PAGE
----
Microsoft had a hard task in front of them – create a new OS to serve the exploding consumer tablet market without sacrificing features or functionality for their core enterprise customers.  It’s too soon to draw any definite conclusions on the consumer front but based on my own experience using the Ideapad Yoga in tablet mode they seem to have finally figured this one out, successfully transferring the lessons learned from Windows Phone to a larger device format.  Unfortunately, they may have done so at the expense of their core user base who rely upon Windows to accomplish their day to day tasks.

Nowhere is this more evident than when you first switch from the Start page to the desktop.  Getting rid of the Start menu was, in my opinion, the wrong move.  Same for the inability to natively boot right to the desktop.  I get what they are trying to do here and from a consumer perspective it makes sense.  Consumers have all the time in the world to play around with cutesy “charms” and full-screen apps but in the workplace time is money; the lack of a Start button, and all the associated functions we’ve come to expect over the last 15 years, makes it feel like there are a few extra steps involved for every task.

Pressing the Windows key and typing to find the application I’m looking for is just not an effective replacement for Start > All Programs.  It sounds more efficient, and in some cases it actually is, but that’s not how millions of users work.  We like our program folders, our shortcuts to most used programs, and quick access to our libraries.  Not to mention the power and search options all being together in one place.  Turns out, the Start menu was actually a good thing – and the quickest way to stifle adoption is to get rid of what was working just fine and replace it with something that requires users to learn a new way of doing things.

Speaking of impediments to user adoption, the lack of proper menus now forces all of us to memorize a whole raft of new keyboard shortcuts. Not one or two, mind you, but at least a dozen or more.  I already have enough to do – I can’t be asked to make extra room in my mental hard drive for Win + D, Win + I or, at the extreme end of ridiculous, Win + . (period).  And no, Win + X absolutely does NOT serve as an effective replacement for Start menu shortcuts. I don’t want to leave my desktop to search in some full-screen app.  The old way of just typing into the search box and getting in-place results was more efficient, especially as I didn’t have to Alt + F4 or Win + D to get back to where I was.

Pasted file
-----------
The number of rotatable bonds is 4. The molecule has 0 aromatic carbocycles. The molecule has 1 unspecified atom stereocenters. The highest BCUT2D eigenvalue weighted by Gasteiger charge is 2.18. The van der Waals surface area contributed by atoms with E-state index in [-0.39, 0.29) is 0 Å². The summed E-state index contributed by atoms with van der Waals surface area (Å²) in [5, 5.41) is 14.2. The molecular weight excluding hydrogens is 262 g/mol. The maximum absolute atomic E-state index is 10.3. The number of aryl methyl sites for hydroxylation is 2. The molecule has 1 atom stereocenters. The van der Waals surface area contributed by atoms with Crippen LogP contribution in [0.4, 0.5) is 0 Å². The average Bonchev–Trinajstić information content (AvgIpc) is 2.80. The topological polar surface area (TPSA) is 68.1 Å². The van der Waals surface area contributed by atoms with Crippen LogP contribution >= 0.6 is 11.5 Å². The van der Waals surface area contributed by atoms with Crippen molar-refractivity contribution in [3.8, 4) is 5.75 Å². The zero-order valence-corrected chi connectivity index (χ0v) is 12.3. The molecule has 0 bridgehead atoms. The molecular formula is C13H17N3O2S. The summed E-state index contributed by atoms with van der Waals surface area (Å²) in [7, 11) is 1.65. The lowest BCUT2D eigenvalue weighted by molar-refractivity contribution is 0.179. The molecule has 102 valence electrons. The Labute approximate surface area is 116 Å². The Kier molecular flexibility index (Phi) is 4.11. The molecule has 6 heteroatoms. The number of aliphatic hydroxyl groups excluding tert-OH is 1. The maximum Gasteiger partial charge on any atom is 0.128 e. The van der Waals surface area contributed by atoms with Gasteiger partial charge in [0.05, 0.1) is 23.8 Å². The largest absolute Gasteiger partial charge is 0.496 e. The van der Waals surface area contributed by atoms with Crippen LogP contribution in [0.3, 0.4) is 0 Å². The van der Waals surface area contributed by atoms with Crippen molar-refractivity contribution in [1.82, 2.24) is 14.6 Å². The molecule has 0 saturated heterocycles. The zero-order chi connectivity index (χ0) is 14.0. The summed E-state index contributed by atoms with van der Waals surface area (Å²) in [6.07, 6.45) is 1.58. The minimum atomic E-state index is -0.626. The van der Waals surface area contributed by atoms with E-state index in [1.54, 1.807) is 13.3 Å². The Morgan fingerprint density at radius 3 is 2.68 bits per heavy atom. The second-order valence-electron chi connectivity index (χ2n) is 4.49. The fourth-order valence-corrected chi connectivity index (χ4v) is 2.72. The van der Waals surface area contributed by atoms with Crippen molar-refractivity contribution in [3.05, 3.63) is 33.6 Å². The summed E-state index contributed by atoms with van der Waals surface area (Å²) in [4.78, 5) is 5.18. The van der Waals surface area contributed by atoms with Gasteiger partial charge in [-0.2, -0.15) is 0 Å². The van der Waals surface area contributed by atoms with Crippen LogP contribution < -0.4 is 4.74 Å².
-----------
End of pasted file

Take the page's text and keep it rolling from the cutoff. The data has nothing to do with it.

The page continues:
As mentioned above I really like the native integration between local and cloud accounts but there are some rough edges.  For instance, when I changed the password of my Live account it refused to sync with the login account on either of my computers, forcing me to use the old password to login and the new password for SkyDrive, Messenger, etc.  In the end I had to switch back to a local account, logout, login with the new account, then switch to my Microsoft account, then repeat the process again on my second machine.  It really shouldn’t be that difficult.

There are lots of other small areas that also need some improvement.  The side-scrolling when using a mouse seems to be quite random.  On the Start page it works just fine – move the mouse all the over to the right and the page scrolls accordingly.  But try the same thing in the People or Music apps and nothing happens.  That’s downright frustrating. Mouse scrolling seems to work in this case but the using the scroll gesture on a trackpad takes more effort than just moving the pointer to the edge of the screen.

On the browser front, IE 10 is fast and looks good – no question about that.  But, like so many versions before it, things just don’t seem to work quite right.  As soon as I fired it up I noticed that the CSS on my home page wasn’t displayed correctly.  It looked fine in all other browsers and in previous versions of IE all the way down to 7 but page elements were all out of whack in 10.  I’m not alone here – after using it for a while I’ve noticed many web pages that don’t render the way they should.  And then I discovered, as many others have, that dialog buttons in all my SharePoint 2010 pages failed to fire.  I had to switch out to Firefox or hit F12 and switch to IE 9 mode just to save or cancel an operation.  Yet another annoyance that I really don’t need in my day.